Americans' belief in God allowed them to have a different perspective of liberty, Mr. Novak argued. "This deity would one day ask of each human an accounting for his thoughts and deeds. In other words, how humans use this liberty matters infinitely. Liberty is no trifling matter. Liberty, so to speak, is the purpose for which the sun and the stars are made."
The symposium's concluding speaker, Jon Butler from Yale University, suggested that the pre-Revolutionary 'Colonial nation' may have been nominally or even formally Christian only on the surface, as he spoke about the topic "The Question of the Christian Nation Considered."
"It is surprising -- or perhaps it is not surprising at all -- how seldom, if ever, contemporaries between about 1760 and 1790 referred to America as a 'Christian nation,'" Mr. Butler said. "However politically useful in either the 19th century or in our own times, the concept of the 'Christian nation' does not resonate well with facts of 18th century Colonial and American history."
Mr. Butler concluded that even though Colonial law usually upheld Protestant Christianity, it did not measure the Christian commitment of the people. "These laws made sense precisely because actual Christian adherence in the population was relatively weak, not because it was strong or overwhelming," he stated. "In short, the law existed to compel Christian attachment."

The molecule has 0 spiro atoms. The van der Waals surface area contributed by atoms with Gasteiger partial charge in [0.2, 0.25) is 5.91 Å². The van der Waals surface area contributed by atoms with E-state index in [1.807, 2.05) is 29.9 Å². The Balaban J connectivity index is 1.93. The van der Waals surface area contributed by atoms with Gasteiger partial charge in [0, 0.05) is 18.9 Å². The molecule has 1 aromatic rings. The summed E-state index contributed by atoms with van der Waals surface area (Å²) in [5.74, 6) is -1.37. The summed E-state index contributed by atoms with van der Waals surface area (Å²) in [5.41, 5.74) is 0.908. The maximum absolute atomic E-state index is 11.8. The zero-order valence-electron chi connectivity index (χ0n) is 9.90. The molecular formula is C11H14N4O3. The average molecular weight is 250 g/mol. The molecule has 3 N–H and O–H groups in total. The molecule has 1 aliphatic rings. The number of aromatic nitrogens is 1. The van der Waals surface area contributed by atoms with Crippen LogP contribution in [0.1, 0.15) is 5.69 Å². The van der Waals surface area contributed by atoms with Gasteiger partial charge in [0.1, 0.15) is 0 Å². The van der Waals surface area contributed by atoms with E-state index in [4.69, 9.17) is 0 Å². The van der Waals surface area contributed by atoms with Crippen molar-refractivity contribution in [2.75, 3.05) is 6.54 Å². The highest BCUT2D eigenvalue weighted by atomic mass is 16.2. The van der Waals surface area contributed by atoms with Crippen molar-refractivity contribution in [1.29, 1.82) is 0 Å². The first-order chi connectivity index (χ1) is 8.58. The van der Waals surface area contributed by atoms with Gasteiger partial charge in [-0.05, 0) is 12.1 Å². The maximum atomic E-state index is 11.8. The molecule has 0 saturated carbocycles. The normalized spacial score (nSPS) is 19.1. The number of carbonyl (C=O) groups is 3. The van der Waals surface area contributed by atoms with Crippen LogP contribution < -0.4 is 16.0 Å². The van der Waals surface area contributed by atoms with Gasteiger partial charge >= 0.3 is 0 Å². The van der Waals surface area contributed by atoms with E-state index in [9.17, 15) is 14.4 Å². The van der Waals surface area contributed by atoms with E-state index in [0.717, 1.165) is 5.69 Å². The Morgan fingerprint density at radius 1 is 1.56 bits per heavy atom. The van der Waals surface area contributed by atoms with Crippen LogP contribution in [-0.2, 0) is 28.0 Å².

According to Mr. Butler, "church membership was far lower on the eve of independence -- about 80 percent of adults did not belong -- than it is at the end of the 20th century, when it runs about 60 percent of adults. In this light, we might rethink the 18th century Colonial congregational expansion. Rather than seal the identity of the Colonies as 'Christian,' it mainly helped to keep Christianity's head above the waters of the public indifference to Christian practice and belief."
Providing comments on the paper presentations were Michael Crawford, head of the Early History Branch of the Naval Historical Center in Washington; Rosemarie Zaggari, professor of history at George Mason University in Fairfax, Va.; and James Smylie, professor of church history at the Union Theological Seminary in Richmond, Va.
Mr. Grünke is an intern in the Public Affairs Office.